While President Obama is correct in saying the war on terror is not and mustn’t become a war against Islam, it would be foolish to ignore the religious dimension of Islamic terrorism as now reflected in the Holy Week attacks in Brussels. To do that would risk making the secularist world view underlying the strategic thinking of many Western commentators and policy types an obstacle to understanding the present crisis.
But what is the role of religion here? There is a partial answer in a statement by the Islamic State celebrating the attacks in Paris late last year and calling France “the lead carrier of the cross in Europe.” Secularist France, with an official policy of “laicite” (extreme church-state separation), a “carrier of the cross”? ISIS appears unaware that times have changed since the days of the Crusades.
Two religious realities stand out when looking at today’s Middle East.
One is that much of what happens there is rooted in a power struggle between two great branches of Islam, the Sunnis and the Shiites. (Iran is Shiite, Saudi Arabia is Sunni.) The other is that adherents of fundamentalist groups like ISIS, al-Qaeda, and the rest share the conviction that violence is an acceptable tool for advancing its version of Islam against non-Muslims and its Islamic foes.
Absent a grasp of these religious realities, there is a worrisome possibility that the U.S. and its allies will fumble the ball by taking into account only the political and military aspects of the situation. Nothing in the 2016 presidential campaign so far gives much reason for supposing that won’t happen.
It wasn’t always so. When the West in earlier times faced a serious threat of a military nature from Islam, it responded—successfully—by invoking its own faith commitment. The battles of Lepanto (1571) and Vienna (1683) are dramatic illustrations.
At Lepanto the ships of a Holy League organized by Pope St. Pius V and consisting of Genoa, the Papal States, Spain, and eventually Venice smashed a powerful Ottoman Turkish invasion fleet at the mouth of the Adriatic. Pope Pius had called on Catholics to pray the Rosary for victory, and each year in October the Feast of Our Lady of the Rosary recalls these events.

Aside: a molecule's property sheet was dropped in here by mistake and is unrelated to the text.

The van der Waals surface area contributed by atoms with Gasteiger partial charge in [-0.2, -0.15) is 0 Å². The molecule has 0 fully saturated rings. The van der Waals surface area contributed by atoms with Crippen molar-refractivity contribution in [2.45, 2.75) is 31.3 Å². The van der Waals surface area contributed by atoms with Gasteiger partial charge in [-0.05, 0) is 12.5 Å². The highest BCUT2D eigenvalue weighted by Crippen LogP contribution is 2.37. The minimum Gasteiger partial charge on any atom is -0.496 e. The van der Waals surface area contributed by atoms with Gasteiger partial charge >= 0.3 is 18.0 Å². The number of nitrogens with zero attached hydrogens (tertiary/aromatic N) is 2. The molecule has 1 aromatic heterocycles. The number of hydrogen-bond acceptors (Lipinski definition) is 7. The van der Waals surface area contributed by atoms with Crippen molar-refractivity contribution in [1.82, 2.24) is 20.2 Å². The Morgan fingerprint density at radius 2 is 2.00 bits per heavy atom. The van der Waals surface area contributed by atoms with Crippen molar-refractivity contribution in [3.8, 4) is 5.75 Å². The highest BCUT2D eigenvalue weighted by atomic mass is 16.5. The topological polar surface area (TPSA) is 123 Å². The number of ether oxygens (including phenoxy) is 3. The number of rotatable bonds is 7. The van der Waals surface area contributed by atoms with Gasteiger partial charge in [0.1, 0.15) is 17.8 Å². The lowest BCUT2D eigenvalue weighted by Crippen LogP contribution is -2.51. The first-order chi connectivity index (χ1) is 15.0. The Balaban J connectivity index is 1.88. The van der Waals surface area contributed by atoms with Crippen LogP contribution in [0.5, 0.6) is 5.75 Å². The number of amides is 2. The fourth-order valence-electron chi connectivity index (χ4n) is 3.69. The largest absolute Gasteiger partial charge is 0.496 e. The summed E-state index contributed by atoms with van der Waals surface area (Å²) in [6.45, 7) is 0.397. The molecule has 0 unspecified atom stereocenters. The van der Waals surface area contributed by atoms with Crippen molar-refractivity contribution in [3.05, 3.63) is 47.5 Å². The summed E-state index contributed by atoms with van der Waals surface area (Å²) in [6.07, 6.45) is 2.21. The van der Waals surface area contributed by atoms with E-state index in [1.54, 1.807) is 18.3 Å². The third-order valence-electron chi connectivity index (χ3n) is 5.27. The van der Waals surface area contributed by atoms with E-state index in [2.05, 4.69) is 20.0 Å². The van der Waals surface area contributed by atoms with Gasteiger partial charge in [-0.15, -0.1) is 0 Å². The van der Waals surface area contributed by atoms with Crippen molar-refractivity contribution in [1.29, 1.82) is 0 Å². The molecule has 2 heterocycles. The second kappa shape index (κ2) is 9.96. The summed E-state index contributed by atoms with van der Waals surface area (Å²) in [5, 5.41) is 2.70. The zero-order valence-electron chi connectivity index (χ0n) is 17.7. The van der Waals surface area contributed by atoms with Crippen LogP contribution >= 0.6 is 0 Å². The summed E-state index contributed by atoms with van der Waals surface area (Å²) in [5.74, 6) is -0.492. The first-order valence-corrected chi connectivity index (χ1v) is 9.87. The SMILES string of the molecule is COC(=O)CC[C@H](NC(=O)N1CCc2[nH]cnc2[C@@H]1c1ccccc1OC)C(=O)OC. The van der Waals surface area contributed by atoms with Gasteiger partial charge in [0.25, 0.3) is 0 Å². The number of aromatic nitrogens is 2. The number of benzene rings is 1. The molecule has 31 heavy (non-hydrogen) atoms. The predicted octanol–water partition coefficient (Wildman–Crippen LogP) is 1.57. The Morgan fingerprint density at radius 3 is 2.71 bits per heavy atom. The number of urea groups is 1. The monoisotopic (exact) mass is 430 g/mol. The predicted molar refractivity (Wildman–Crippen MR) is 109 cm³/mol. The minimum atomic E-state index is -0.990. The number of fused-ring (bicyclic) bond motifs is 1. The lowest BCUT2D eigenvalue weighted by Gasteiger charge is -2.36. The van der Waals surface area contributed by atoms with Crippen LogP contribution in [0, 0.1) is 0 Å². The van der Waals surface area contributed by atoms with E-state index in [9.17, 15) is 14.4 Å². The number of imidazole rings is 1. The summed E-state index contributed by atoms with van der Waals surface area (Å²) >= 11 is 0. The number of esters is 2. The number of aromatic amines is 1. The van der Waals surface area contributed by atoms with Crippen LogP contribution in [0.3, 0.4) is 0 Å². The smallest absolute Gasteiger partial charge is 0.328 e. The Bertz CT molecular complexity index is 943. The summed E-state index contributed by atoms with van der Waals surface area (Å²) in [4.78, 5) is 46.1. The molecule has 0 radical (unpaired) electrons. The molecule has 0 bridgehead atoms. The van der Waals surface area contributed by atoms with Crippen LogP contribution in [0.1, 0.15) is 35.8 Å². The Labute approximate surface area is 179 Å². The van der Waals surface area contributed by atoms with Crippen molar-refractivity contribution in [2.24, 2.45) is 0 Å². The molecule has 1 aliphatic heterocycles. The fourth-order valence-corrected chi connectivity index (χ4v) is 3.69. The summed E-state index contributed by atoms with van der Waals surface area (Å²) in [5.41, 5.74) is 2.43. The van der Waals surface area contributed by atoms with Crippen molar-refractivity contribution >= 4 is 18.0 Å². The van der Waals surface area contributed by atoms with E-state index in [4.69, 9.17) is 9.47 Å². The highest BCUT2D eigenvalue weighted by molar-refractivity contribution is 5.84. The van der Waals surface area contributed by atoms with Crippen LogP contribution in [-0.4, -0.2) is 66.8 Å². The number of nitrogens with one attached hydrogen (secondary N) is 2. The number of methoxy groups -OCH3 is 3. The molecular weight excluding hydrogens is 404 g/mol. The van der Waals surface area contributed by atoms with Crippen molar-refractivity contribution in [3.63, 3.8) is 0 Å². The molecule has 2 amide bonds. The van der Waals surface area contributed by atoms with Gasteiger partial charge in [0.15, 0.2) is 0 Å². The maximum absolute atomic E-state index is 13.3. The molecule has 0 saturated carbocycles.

The Battle of Vienna took place on September 12, 1683 after a two-month siege by the army of the Ottoman Empire. Pope Innocent XI had labored to assemble another Holy League. Playing a central role in the fighting were Polish cavalry led by King John Sobieski, whose gallant charge broke the back of the Turkish attackers.
“The motivation was high,” a commentator writes, “as this war was not as usual for the interests of kings, but for Christian faith.” That is in marked contrast with the comparative indifference of today’s secularized West to the genocidal assault on Christians in places like Syria and Iraq.
Yes, jihadists are only a small part of the world’s 1.6 billion Muslims. But as events like 9/11 and the terror attacks in Paris, San Bernardino and a growing number of other places—now including Brussels—make all too clear, these fanatics are determined and deadly. They embody a version of Islam that, as one writer remarks, “really does want to conquer the world.”
Are we then witnessing the opening stage of the much-heralded clash of civilizations? If so, that suggests a surprising conclusion: the clash of civilizations in the end may turn out to be a clash of secularism and fundamentalism. History is unpredictable and often very strange.